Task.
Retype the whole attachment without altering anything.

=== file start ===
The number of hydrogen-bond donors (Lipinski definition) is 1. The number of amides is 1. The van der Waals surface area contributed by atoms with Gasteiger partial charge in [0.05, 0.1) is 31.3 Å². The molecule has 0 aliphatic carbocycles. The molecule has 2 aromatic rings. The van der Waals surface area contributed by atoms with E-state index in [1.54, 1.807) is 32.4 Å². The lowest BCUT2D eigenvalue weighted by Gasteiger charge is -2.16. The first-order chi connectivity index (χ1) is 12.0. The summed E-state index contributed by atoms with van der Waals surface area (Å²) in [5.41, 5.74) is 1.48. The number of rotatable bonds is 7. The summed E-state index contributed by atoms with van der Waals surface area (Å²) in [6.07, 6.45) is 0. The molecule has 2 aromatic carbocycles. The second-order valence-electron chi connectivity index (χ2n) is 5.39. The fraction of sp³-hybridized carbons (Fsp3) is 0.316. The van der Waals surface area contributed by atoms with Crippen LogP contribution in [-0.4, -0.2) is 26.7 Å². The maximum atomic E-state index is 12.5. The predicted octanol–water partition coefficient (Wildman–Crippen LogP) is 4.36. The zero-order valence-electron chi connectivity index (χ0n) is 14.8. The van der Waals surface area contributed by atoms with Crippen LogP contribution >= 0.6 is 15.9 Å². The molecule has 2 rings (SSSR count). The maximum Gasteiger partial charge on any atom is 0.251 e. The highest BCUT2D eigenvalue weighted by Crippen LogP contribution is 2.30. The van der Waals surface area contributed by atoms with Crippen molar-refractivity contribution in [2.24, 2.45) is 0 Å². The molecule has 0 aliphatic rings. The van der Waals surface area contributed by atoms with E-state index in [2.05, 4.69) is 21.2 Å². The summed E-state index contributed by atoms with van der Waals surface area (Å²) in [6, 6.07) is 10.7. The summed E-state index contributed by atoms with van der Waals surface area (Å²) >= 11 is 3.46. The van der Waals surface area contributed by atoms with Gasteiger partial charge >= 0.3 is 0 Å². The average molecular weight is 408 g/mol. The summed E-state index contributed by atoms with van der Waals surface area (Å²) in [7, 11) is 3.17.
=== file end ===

The number of hydrogen-bond donors (Lipinski definition) is 1. The number of amides is 1. The van der Waals surface area contributed by atoms with Gasteiger partial charge in [0.05, 0.1) is 31.3 Å². The molecule has 0 aliphatic carbocycles. The molecule has 2 aromatic rings. The van der Waals surface area contributed by atoms with E-state index in [1.54, 1.807) is 32.4 Å². The lowest BCUT2D eigenvalue weighted by Gasteiger charge is -2.16. The first-order chi connectivity index (χ1) is 12.0. The summed E-state index contributed by atoms with van der Waals surface area (Å²) in [5.41, 5.74) is 1.48. The number of rotatable bonds is 7. The summed E-state index contributed by atoms with van der Waals surface area (Å²) in [6.07, 6.45) is 0. The molecule has 2 aromatic carbocycles. The second-order valence-electron chi connectivity index (χ2n) is 5.39. The fraction of sp³-hybridized carbons (Fsp3) is 0.316. The van der Waals surface area contributed by atoms with Crippen LogP contribution in [-0.4, -0.2) is 26.7 Å². The maximum atomic E-state index is 12.5. The predicted octanol–water partition coefficient (Wildman–Crippen LogP) is 4.36. The zero-order valence-electron chi connectivity index (χ0n) is 14.8. The van der Waals surface area contributed by atoms with Crippen LogP contribution >= 0.6 is 15.9 Å². The molecule has 2 rings (SSSR count). The maximum Gasteiger partial charge on any atom is 0.251 e. The highest BCUT2D eigenvalue weighted by Crippen LogP contribution is 2.30. The van der Waals surface area contributed by atoms with Crippen molar-refractivity contribution in [2.24, 2.45) is 0 Å². The molecule has 0 aliphatic rings. The van der Waals surface area contributed by atoms with E-state index in [2.05, 4.69) is 21.2 Å². The summed E-state index contributed by atoms with van der Waals surface area (Å²) in [6, 6.07) is 10.7. The summed E-state index contributed by atoms with van der Waals surface area (Å²) >= 11 is 3.46. The van der Waals surface area contributed by atoms with Gasteiger partial charge >= 0.3 is 0 Å². The average molecular weight is 408 g/mol. The summed E-state index contributed by atoms with van der Waals surface area (Å²) in [7, 11) is 3.17.